Anyway, I'd also like to see more detail on your students' reactions - perhaps you might ask a few of them to write a guest post? It's an excellent topic for a class, and deserving of more thoughtful discussion than I've been involved in, and I'd enjoy reading their criticisms.
To clarify: these were all engineers-in-training, the students in the class, so their critiques were certainly not borne of an opposition to the possibilities of technological solutions.
Frasque: I don't agree that your criticism of the cartoon is fully warranted. The logic which suggests that as long as one person benefits from something then we should do it would be a hard one to maintain. Any given technology will find someone who benefits, despite its drawbacks for others.
Biophem: You bring up good points, though I don't agree that Negroponte's awareness of non-technical issues after the fact makes up for the lack of that non-technical awareness as part of the OLPC design process. I do agree that the cartoon oversimplifies things, but it's meant to do so. I find that in its parody it points out flaws in some basic assumptions of OLPC, namely that to achieve its goal of educational advance, children will only use laptops for educational purposes. A very optimistic proposal.
I'll talk to some of the students to solicit their further comments about this.
What many don't realize is that the OLPC is an e-book reader, which could help solve the problem that books are too expensive and heavy and fragile to get to many of the kids who need them. If all it did was provide textbooks cheaply, it would be a big win (assuming robust hardware). Everything else it does or doesn't do is secondary to that mission, IMO.
There are alway positive and negative sides to things.But if the positive points are more then thats the best deal.
I read that view as dangerous and ethically tenuous, David. I take the larger issue to be, how would you know if the positive points are more? We can't as a matter of technology policy just throw a bunch of stuff at the wall and see what sticks.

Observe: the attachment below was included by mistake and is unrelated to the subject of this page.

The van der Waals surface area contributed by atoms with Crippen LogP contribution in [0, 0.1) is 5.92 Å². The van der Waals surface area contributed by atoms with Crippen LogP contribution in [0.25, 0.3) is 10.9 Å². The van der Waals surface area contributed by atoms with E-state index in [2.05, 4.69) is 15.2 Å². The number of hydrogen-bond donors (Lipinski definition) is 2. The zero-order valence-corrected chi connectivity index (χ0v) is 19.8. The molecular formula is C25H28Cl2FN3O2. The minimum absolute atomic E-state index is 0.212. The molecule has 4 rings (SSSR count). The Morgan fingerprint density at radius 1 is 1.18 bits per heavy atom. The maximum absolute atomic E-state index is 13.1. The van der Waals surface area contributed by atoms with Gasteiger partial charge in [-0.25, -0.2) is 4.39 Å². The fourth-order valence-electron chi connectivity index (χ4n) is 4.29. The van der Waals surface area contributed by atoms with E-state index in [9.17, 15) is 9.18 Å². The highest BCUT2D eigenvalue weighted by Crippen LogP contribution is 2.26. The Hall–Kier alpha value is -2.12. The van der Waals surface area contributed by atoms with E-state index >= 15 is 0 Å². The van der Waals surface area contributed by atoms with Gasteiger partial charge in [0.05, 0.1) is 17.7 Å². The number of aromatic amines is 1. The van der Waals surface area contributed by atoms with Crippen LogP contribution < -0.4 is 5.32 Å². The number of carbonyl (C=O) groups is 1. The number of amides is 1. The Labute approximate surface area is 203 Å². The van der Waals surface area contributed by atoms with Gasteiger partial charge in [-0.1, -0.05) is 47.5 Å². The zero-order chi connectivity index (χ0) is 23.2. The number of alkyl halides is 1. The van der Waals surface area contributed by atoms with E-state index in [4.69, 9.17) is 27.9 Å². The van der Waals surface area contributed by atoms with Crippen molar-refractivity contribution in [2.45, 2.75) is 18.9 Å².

...I don't understand why people continue to argue FOR the OLPC program. Instead of buying laptops, how about donating to more vital causes. Like, I don't know, providing clean drinkable water for third world countries?
I too think that improved access to the internet is likely a net positive for a community, although it will not provide the same gains in all places
This view also assumes that what one means by "technology" is only the physical hunk of material sitting there, as opposed to including its constitutive organizational, values, and knowledge elements.
You know what these kids really need?
More armchair pomo theorizing!
One copy of Foucault's "The Order of Things" per child!
Stay classy, Neuro-C. Nothin' like helping the cause with asinine irrelevance. When you actually read Foucault let the wikipedia page where you apparently get your info know. Careful, there are some big words in there.
This is such an amazing program! It's helping children evolve with technology in countries that before now have had little to no opportunities! i salute this program.
We use the ASUS netbooks in a rural village in the Ometepe Island, Nicaragua with great results using them to teach English as a second language. Several of our students are know bilingual. The laptops do create the conditions for learning and are very usefull to the teachers and students.
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We have several OLPC in our organization but one of them if you switch power on it opens till the round circle with an xo on top and it hangs there,
What might be the problem or how can i make it work